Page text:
International Women’s day might be over, but Women’s History Month continues right through March; what better time to appreciate the influential individuals who have come before us? Across the weekend following IWD, a selection of talks and events organised by National Museums Liverpool took place. In addition to the exhibitions put together for International Women’s Day and the other events going on throughout the city, these talks focused on some inspiring individuals, some of whom have been forgotten in the 21st century.
The International Slavery Museum
The International Slavery Museum kicked off International Women’s Day with a talk in the Maritime Archives and Library about an archive in their collection which logged the slaves at a sugar plantation in Jamaica (Roslin Castle plantation, 1791-1813). The slaves are cruelly listed alongside the livestock with the log used to keep track of the ‘increases’ and ‘decreases’ of slaves per year, with births, deaths and purchases listed in an inhumane fashion. Despite the impersonal nature of this catalogue, it has enabled the archivists at the museum to track the lives of individuals by name. This talk focused on the life of one slave ‘Bell’ who was purchased in 1791 along with her three children: Dye, Jessy and Nelly whilst pregnant with a fourth, Fate. In this plantation 80% of the women worked in the field compared to 60% of men; Bell was made to work in the Great House but her daughters were gradually put to manual labour work in the field. Bell became pregnant with presumably one of her master’s children, Sophia, and suffered much hardship through her life with Sophia and Fate both dying in childhood. The catalogue then shows that Bell herself died in 1801, just a month before her daughter, Dye delivered a son who also died in infanthood. This archive was fascinating to see; it is basically an inventory which highlights the awful conditions and circumstances of slaves in plantations. Bell is an interesting study to show the treatment of women as by following her life, the museum staff have tried to present her as an individual as opposed to a statistic as so common in history. This talk highlighted the importance of remembering all individuals on International Women’s Day, including those we have never learnt about.
Following this speech, the Poet Empress Jai also gave two talks at the International Slavery Museum about two incredible individuals: Nanny of the Maroons, and Mary Seacole. Nanny of the Maroons is a Jamaican National Hero who escaped from slavery and led the Jamaican Maroons (descendants from Western Africa) in the 18th Century. Her forces waged a successful war against British colonialists for over a decade. Nanny Maroon has been credited with freeing more than 1000 slaves over a 30 year period, with many attributing her leadership skills to her Obeah powers (beliefs based on an African-derived religion). Mary Seacole was a Jamaican nurse who cared for British soldiers during the Crimean wars. Often compared to Florence Nightingale, Seacole was incredibly influential in her own right even after being denied access to the frontline in London due to racial prejudices. Seacole fought to help and travelled to Crimea to be allowed to practice as a nurse. Unfortunately, at the war’s conclusion, Seacole returned to the UK destitute and bankrupt; her story was shared and money was raised by the British public to care for her, providing her with much-deserved recognition. These talks highlighted the significance of remembering these two women and allowed Empress Jai to share her thoughts on the subject of women and race.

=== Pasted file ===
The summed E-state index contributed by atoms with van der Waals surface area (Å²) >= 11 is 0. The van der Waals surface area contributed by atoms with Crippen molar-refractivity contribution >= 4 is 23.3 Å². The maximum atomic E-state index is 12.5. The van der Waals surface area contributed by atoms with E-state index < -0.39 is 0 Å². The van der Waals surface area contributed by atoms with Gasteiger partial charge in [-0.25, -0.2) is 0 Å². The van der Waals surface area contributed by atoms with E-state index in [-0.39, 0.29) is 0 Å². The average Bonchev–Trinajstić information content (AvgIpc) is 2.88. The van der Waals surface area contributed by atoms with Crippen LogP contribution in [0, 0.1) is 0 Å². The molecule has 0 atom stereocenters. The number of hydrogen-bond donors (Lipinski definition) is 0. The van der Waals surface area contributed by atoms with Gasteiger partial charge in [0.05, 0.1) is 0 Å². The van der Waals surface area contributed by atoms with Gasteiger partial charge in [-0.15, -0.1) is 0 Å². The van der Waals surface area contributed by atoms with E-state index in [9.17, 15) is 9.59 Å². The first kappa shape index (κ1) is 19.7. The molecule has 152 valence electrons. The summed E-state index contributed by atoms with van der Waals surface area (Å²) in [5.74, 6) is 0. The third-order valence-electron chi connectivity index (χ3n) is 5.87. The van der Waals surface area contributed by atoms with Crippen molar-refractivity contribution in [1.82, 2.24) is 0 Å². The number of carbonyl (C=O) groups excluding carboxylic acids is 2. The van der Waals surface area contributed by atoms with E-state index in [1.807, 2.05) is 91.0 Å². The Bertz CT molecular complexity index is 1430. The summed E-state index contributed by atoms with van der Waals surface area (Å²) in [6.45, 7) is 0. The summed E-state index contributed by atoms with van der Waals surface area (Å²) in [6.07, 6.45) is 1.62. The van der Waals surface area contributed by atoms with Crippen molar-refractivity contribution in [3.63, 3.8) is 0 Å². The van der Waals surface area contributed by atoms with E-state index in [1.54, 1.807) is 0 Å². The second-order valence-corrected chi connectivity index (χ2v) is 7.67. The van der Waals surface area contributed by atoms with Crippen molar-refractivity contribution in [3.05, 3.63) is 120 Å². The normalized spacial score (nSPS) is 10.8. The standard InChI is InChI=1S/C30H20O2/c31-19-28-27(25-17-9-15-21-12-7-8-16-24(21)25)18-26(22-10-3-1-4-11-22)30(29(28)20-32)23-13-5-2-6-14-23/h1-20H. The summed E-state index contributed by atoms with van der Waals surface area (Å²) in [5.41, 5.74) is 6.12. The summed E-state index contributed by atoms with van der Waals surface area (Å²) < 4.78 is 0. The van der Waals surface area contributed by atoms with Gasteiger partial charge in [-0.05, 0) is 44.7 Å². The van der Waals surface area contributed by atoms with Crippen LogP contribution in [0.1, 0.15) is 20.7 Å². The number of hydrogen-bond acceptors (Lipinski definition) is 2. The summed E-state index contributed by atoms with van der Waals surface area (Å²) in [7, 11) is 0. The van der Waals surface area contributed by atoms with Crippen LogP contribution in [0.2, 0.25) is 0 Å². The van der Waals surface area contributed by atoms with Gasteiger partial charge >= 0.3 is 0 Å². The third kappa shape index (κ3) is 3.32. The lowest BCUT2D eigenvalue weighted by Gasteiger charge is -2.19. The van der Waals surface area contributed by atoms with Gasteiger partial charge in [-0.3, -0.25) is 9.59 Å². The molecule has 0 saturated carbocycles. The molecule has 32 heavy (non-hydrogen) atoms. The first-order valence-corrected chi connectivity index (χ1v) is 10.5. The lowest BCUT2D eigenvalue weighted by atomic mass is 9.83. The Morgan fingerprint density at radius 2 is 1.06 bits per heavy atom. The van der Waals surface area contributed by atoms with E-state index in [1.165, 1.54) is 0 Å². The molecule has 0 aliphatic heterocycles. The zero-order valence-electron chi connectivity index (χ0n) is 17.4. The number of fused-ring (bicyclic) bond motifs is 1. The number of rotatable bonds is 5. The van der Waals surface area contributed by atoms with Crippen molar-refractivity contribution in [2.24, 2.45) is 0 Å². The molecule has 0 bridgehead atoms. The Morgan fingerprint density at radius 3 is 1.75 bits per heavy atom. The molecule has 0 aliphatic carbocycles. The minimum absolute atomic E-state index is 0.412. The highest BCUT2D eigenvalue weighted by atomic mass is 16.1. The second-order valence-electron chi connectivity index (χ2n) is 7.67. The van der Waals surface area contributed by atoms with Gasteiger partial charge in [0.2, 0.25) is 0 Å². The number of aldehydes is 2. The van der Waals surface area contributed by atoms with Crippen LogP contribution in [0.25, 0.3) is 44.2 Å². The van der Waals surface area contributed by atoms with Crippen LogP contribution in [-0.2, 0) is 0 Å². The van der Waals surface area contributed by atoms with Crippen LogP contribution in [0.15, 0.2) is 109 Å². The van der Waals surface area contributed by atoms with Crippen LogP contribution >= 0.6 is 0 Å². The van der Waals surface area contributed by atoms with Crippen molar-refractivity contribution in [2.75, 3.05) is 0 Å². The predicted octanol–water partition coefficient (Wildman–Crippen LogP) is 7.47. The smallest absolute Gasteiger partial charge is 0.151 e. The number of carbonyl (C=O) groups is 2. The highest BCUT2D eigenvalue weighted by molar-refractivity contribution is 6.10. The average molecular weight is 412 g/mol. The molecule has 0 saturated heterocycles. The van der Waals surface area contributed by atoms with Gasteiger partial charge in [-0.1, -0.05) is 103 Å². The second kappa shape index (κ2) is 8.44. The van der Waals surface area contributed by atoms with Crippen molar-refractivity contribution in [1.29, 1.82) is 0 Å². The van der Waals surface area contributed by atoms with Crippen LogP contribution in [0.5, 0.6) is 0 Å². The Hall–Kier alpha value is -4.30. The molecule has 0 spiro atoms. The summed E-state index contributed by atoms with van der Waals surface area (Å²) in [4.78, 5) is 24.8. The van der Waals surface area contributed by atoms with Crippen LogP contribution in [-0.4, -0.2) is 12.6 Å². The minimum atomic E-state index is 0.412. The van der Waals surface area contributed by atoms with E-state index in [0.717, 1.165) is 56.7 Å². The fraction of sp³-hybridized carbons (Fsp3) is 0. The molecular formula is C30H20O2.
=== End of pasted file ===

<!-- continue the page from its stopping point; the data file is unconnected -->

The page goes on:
Walker Art Gallery
The Walker Art Gallery also decided to focus on two individuals in their collection for the ‘Women artists in the Walker’ talk. Jessie Petheram, a Tomlinson assistant curator, and Kate O’Donoghue, a National Gallery curatorial trainee spoke about the lives and work of Anne Holt and Elisabetta Sirani respectively.